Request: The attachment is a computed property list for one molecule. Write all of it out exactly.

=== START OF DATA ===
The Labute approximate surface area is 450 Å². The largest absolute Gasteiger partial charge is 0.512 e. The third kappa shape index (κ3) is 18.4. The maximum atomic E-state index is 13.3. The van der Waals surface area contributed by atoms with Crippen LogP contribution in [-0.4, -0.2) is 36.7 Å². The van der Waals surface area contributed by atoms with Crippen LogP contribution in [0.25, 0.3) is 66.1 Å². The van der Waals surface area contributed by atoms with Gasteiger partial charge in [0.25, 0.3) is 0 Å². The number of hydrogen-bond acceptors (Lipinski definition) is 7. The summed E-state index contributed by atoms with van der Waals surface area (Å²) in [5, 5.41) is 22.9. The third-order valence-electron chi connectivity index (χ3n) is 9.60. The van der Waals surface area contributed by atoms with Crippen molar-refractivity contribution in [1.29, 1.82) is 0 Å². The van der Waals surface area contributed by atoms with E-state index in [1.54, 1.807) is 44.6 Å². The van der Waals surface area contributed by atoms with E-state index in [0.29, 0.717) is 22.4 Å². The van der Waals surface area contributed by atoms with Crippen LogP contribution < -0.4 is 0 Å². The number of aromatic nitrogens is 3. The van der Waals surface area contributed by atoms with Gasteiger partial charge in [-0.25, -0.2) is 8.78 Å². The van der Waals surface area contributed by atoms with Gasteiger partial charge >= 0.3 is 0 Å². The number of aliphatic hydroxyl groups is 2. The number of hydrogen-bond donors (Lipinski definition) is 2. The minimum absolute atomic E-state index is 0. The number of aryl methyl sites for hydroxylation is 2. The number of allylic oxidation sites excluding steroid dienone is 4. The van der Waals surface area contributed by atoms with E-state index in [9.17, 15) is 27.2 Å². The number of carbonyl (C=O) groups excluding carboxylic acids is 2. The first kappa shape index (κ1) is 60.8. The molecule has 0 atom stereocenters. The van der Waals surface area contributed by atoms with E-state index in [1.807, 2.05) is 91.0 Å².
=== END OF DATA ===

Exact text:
The Labute approximate surface area is 450 Å². The largest absolute Gasteiger partial charge is 0.512 e. The third kappa shape index (κ3) is 18.4. The maximum atomic E-state index is 13.3. The van der Waals surface area contributed by atoms with Crippen LogP contribution in [-0.4, -0.2) is 36.7 Å². The van der Waals surface area contributed by atoms with Crippen LogP contribution in [0.25, 0.3) is 66.1 Å². The van der Waals surface area contributed by atoms with Gasteiger partial charge in [0.25, 0.3) is 0 Å². The number of hydrogen-bond acceptors (Lipinski definition) is 7. The summed E-state index contributed by atoms with van der Waals surface area (Å²) in [5, 5.41) is 22.9. The third-order valence-electron chi connectivity index (χ3n) is 9.60. The van der Waals surface area contributed by atoms with Crippen molar-refractivity contribution in [1.29, 1.82) is 0 Å². The van der Waals surface area contributed by atoms with E-state index in [1.54, 1.807) is 44.6 Å². The van der Waals surface area contributed by atoms with E-state index in [0.29, 0.717) is 22.4 Å². The van der Waals surface area contributed by atoms with Crippen LogP contribution < -0.4 is 0 Å². The number of aromatic nitrogens is 3. The van der Waals surface area contributed by atoms with Gasteiger partial charge in [-0.25, -0.2) is 8.78 Å². The van der Waals surface area contributed by atoms with Gasteiger partial charge >= 0.3 is 0 Å². The number of aliphatic hydroxyl groups is 2. The number of hydrogen-bond donors (Lipinski definition) is 2. The minimum absolute atomic E-state index is 0. The number of aryl methyl sites for hydroxylation is 2. The number of allylic oxidation sites excluding steroid dienone is 4. The van der Waals surface area contributed by atoms with E-state index in [9.17, 15) is 27.2 Å². The number of carbonyl (C=O) groups excluding carboxylic acids is 2. The first kappa shape index (κ1) is 60.8. The molecule has 0 atom stereocenters. The van der Waals surface area contributed by atoms with E-state index in [1.807, 2.05) is 91.0 Å².